CHESTNUT HILL, Mass. — Boston College junior outfielder Chris Shaw knew he wanted to be an Eagle since early childhood; after all, his mother Karen Shaw attended BC along with four of her siblings. So when he got the offer to come and get an education at one of the most highly regarded academic schools in the country and play baseball, naturally he took it.
However, the story surrounding Shaw’s arrival at BC is one of inspiration, entwined with the story of one of the most uplifting and loved athletes in Eagle history.
You may be familiar with Pete Frates, the former Captain of the Boston College baseball team (2004-07), and his inspirational battle against Amyotrophic Lateral Sclerosis (ALS), also known as Lou Gehrig’s disease. Frates tenacity in fighting against ALS, which affects 2.2 people per 100,000 per year, has captivated the hearts of sports fans across the nation.
Young athletes need role models, and Frates was without question Shaw’s.
Shaw met Frates while playing on an intercity baseball team in the Greater Boston area, called the Lexington Blue Sox. Frates recognized Shaw’s ability’s, and after Shaw’s freshman year in high school, took him under his wing. Frates proceeded from there to be a driving force behind Shaw’s path to enrollment at BC.
Shaw spoke of his connection between Boston College, Frates, and head coach Mike Gambino: “He had the life I wanted. He was somebody to really look up to. When you look at Pete’s situation and look at the way he handles business, you realize that little things in life aren’t as bad as you make them out to be. He taught me not to take much for granted. Pete was the first person to tell coach to come watch me play.”
Major League Baseball or College?
Drafted in the 26th round by the New York Mets out of high school, Shaw chose not to sign and instead bring his talents to BC and achieve a childhood dream.
Shaw’s father, Doug Shaw, introduced his son to the game of baseball, and he along with his wife provided a strong support system and helped in their son’s decision to go to school.
“I talked to my parents about not signing,” Shaw pointed out. “I wasn’t mature enough as a player or a person; I wasn’t ready from an off-the-field standpoint. Coming to Boston College has helped me grow up and be more independent. It has helped mold me into a better person and player.”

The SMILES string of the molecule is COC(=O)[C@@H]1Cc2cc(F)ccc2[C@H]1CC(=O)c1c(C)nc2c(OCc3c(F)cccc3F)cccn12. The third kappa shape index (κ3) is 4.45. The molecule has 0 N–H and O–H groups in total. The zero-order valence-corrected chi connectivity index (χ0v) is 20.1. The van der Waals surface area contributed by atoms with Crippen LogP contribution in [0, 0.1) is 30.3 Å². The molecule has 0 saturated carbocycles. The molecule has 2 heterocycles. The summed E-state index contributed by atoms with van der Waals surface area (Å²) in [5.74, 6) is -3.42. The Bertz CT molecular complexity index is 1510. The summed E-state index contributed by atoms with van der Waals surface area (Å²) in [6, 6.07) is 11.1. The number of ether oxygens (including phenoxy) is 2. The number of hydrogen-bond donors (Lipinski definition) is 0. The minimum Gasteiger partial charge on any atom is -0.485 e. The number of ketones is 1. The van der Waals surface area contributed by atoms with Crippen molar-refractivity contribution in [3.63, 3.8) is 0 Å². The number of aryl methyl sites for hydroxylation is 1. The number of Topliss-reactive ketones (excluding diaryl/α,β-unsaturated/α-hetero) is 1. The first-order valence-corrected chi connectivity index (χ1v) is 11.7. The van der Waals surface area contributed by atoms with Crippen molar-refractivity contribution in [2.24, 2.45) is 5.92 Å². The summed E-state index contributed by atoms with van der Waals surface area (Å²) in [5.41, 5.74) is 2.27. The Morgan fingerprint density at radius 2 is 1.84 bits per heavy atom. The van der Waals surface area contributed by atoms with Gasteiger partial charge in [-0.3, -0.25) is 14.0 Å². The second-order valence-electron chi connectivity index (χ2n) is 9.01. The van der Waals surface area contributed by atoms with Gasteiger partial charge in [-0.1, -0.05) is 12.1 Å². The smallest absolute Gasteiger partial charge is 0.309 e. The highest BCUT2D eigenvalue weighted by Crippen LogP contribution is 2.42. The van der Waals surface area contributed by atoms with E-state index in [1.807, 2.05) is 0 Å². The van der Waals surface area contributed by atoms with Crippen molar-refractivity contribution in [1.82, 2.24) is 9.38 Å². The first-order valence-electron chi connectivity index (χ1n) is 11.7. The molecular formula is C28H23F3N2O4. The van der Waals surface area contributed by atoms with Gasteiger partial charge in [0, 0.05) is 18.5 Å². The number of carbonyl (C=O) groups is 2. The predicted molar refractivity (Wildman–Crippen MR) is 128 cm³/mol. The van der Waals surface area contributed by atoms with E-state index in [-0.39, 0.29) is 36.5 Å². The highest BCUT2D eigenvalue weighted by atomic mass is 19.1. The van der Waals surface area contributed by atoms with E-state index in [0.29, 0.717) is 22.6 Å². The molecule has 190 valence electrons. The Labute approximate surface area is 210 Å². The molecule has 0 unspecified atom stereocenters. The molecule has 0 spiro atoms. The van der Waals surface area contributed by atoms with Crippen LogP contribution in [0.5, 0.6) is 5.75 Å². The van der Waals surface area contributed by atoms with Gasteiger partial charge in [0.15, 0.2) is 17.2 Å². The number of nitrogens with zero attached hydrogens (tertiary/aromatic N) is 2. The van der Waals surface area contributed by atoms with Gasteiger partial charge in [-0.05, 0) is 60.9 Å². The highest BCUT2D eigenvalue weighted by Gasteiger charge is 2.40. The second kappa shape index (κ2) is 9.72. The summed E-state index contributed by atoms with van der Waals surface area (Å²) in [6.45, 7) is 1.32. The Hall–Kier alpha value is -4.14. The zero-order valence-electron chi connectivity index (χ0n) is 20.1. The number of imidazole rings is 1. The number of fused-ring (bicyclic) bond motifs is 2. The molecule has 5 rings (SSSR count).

In the Classroom:
Boston College has established itself as one of the top 30 academic programs in the United States, and is widely regarded as one of the top three business schools you can attend. BC provides a superior education in every gist of the word. You have to work for it, however hard work is rewarded and the repute of the university gives any degree significance. Holding a 92 percent graduation rate, BC employs prominent professors, which give the school notoriety as an institution of world class education.
Today, Shaw is enrolled as a management major in the Carroll School of Management, challenging his self both in the classroom and on the diamond. In high school he was named to the Boston Globe’s and Boston Herald’s All-Scholastic team in 2012. As a freshman at BC, Shaw earned the Athletics Director’s Award for Academic Achievement.
“My family values the importance of a good education. I am used to academic rigors and it’s something that I wanted,” the Lexington, Mass., native explained. “Boston College is known for their academics and athletics; I wanted to compete at a high level in both.”
On the Diamond:
Priding itself on loyalty to both current and former players — as personified in helping Frates’ family in their efforts to raise awareness and funds to help find a cure for ALS — BC is responsible for sending almost 40 players to the MLB.
Shaw’s path is heading that way. The 6 feet 3 inch 250 pound 2014 All-ACC First-Team, and 2015 pre-season All-American selection, held a 35 game on-base streak that was the longest in the nation, coming to an end against the University Of Louisville on March 14. He has registered a hit in 32 of his last 40 games.
Along with being named to USA Baseball’s 50-player Golden Spikes Award watch list, Shaw has also received New England Baseball Journals local pro prospects accolades, and comes in at Perfect Game in the No. 18 spot on their top-100 juniors list.
Collecting first-team honors from Perfect Game USA, and College Sports Madness, as well as second team honors from Baseball America, Collegiate Baseball, and D1 baseball.com, Shaw has got MLB scouts across the country salivating at his projections.
“I want to go out and have fun and compete, but I have found that you have the most success when you are confident,” Shaw added. “I come up to the plate with different approaches depending on who is throwing. I try to stay in a hitters count, and find a fastball to hit. I am having a little bit of a slump right now, but I have learned during my time here as a player, how to get through a slump. Keep grinding and get out of it.”
Shaw has a career batting average of .248, with 45 runs, 107 hits, 24 doubles, 16 home runs, 83 RBIs, 179 total bases, a .414 slugging percentage, 47 walks, and an on-base-percentage of .333.
Shaw, Frates, Gambino, Boston College, they are all synonymous with winning, on the field, in the classroom, and in life. However, the attitude taken in the above mentioned areas is probably the secret to success in those capacities.
Everything surrounding each of their situations is a lesson in positive approach, assertiveness, and defiance (as you will see in further examination of Frates story soon at College Baseball Central) that is contagious.
Attitude is contagious, is yours worth catching?